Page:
Observers are also concerned that the improving economy has made it possible to postpone the debt-ceiling fight again and again: As more tax revenue comes in, the Treasury Department can fund the government longer without taking on additional debt. Ryan said in a recent radio interview that debt-ceiling D-Day will now come in November, much later than the summer battle originally planned.
Additionally, there is a fight over legislative procedure. Several top Senate conservatives, led by Ted Cruz and Mike Lee, want to avoid a conference committee on the budget resolution, fearing it could be used to pass a debt-ceiling increase as part of the reconciliation process, which would require 50 votes rather than the normal 60. The Jedi Council is keeping the option of a deal via conference committee open, unnerving outside groups and the senators. Lee has also called for using an upcoming appropriations bill to defund Obamacare, which does not fit into the Jedi Council’s strategy and has caused some angst on the House side.
There are, as well, outstanding questions about the fine print of the Williamsburg Accord. A source familiar with the deal recently told me “the agreement was that it would include cuts or reforms that put us ‘on the path to balance’ in ten years. The bill wouldn’t necessarily have to achieve balance in ten years all by itself.”
What, in any case, is putting the budget on a “path to balance”? “You can drive a truck through that loophole,” says one senior GOP aide. Scalise has talked about trading parts of the Ryan budget for increases in the debt ceiling — big reforms for bigger debt-ceiling increases, and small reforms for smaller ones. Boehner would negotiate the details with President Obama, in theory producing some middle-ground deal.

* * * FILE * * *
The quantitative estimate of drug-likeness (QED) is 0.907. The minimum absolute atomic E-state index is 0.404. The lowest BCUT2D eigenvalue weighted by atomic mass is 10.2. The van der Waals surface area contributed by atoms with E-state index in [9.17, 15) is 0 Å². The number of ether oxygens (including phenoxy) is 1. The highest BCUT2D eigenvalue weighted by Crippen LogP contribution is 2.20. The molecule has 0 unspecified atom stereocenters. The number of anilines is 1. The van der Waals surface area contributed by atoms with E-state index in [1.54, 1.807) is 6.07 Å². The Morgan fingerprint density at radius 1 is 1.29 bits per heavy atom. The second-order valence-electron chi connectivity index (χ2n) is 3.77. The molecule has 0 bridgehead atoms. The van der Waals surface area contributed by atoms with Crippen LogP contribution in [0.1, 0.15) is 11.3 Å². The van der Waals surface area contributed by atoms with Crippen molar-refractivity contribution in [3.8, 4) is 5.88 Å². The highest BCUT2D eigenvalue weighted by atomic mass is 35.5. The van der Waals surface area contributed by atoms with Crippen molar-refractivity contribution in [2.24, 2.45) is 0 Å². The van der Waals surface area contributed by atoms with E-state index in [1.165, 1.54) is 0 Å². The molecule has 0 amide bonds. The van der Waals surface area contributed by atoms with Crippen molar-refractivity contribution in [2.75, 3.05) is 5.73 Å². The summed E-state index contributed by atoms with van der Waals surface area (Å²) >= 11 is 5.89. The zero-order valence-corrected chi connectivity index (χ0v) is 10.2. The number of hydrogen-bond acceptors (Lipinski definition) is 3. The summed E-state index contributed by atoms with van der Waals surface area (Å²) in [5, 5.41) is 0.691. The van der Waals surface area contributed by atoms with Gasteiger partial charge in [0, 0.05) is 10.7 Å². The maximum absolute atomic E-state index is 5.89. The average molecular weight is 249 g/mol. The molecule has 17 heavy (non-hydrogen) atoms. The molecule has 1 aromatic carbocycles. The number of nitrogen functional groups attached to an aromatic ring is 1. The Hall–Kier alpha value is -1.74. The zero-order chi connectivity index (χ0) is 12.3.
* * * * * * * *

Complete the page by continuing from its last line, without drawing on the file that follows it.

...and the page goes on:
It’s also a pressing question how closely House leaders will stick to the Williamsburg Accord once the going gets tough. In public remarks, Boehner has said several different things, including that the debt ceiling will be raised only if, “dollar for dollar,” cuts are also enacted; that “our goal here is to get this country on a path to balance the budget over ten years”; and, through a spokesman, that no decisions have been made.
House majority leader Eric Cantor says he is on board with tying the debt-ceiling increase to reforms that balance the budget in ten years, calling such an approach “sensible.” He adds: “We have a demographic reality of 10,000 Americans turning 65 every day, and a programmatic reality of Medicare being almost 50 percent underfunded. So that’s 50 percent underfunded times 10,000 every day.”
Although Boehner and Cantor will be making the final decisions when the debt-ceiling fight finally gets here, it’s Ryan for whom the expectations are high. “I think the whole episode puts a lot of burden on Ryan — and the rest of the gang, but especially Paul, who got the exact sequencing he wanted to have,” Needham says.
When the debt-ceiling fight comes in the fall, conservatives will learn whether the Jedi Council has been as sage as its movie-screen counterpart.